YES! We both control each other in different ways.  He tries to control me emotionally when he's feeling insecure. For example, he works for himself.  When he is busy and happy, he's great. When he's not working he feels bad about himself and wants me with him ALL of the time.  I can't stand this.  I tell him over and over that one of the reasons I fell in love with him was for his letting me be independant.  He ridicules the time I spend with my family,he says I don't make him a priority, etc. This behavoir just makes me want to stay away from him longer!!  I'm guilty for controlling him as well.  I guess I'm the typical nonADD "nagging" spouse. My excuse is so that I can be with him.  For ex., I'll constantly ask him what he's doing b/c I want him to be working or looking for work.  He asks me why I always question him, and it's because I'm so stressed out about our financial situation that I need some reassurance!!!  I also have to ask him about certain responsibilites to ensure they get done or I will have to do them!!  I wonder how may nonADD spouses just do everything themselves??  I go back and forth.  I'll do everything myself so I don't have to ask him,then after a while I'll resent him for it and have to "nag" him to do it!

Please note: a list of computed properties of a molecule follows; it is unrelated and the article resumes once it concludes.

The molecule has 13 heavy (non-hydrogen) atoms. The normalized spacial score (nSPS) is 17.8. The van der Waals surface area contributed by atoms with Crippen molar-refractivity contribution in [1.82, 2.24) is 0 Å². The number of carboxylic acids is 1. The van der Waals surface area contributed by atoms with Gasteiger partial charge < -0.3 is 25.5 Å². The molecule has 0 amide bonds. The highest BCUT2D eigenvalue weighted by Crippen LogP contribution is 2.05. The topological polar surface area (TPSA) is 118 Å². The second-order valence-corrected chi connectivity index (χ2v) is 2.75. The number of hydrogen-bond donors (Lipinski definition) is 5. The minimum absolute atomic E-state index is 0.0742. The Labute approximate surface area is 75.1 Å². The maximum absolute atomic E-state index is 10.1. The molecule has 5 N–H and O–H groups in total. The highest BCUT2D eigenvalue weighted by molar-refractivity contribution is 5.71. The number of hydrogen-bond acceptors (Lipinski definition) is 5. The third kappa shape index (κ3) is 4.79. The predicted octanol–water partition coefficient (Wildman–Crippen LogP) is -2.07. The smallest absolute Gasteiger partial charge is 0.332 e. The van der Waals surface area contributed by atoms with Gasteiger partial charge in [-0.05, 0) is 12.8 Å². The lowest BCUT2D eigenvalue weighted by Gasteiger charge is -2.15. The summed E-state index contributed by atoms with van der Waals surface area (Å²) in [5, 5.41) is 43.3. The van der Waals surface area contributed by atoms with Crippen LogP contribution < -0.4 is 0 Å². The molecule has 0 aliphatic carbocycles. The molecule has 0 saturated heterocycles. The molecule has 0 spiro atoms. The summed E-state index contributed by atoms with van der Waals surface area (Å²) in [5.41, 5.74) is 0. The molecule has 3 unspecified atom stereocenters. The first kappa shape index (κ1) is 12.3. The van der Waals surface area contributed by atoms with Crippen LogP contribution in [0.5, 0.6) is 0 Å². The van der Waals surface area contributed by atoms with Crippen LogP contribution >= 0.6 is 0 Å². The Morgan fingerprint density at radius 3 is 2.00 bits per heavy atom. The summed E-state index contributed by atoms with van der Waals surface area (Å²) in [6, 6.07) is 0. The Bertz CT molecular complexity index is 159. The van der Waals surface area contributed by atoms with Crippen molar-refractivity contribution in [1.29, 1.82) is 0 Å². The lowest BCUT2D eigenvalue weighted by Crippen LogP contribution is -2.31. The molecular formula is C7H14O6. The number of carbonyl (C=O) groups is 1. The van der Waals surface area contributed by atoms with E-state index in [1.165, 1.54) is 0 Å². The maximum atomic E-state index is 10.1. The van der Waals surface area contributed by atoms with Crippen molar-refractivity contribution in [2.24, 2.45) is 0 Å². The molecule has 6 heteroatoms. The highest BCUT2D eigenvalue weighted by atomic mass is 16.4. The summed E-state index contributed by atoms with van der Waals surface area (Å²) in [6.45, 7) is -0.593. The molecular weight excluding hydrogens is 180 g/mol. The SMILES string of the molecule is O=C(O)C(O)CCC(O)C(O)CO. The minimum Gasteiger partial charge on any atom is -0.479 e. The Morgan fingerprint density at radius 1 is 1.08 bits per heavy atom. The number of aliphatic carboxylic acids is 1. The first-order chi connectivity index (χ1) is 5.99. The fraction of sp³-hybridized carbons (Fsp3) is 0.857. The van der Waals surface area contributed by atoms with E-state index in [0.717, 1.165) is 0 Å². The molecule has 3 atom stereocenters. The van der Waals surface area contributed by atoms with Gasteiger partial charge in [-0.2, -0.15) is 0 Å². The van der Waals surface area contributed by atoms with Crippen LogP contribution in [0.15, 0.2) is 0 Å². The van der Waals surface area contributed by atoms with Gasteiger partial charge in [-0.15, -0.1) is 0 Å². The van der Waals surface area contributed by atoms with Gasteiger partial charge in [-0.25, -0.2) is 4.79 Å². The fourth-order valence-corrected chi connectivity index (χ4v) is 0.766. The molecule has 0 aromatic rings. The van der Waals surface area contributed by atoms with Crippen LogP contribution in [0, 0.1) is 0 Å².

Controlling Each Other

Is there a way to put some systems in place that might take some of the roller coaster out of your marriage?  For example, perhaps some sort of financial budgeting that doesn't let you spend all of the money he's making when he does so you have some left over for more lean times (thus taking off some of the pressure)?


Also, (don't laugh here) I have found that putting yellow stickies on my mirror in the morning was a good way to remind myself not to engage in certain behaviors (or, conversely to do so).  So during those times when you find yourself nagging or doing too much work, possibly a yellow reminder that says "don't nag" or "honey is better than vinegar" (and perhaps he can put up reminders like "make 4 contacts for new jobs today")?


Melissa Orlov

one random money solution i

one random money solution i came up with - it would require some one to be the master of the finaces s to speak and a bit of a quasi-contract made between husband and wife but it offers a bit of a external limit to spending.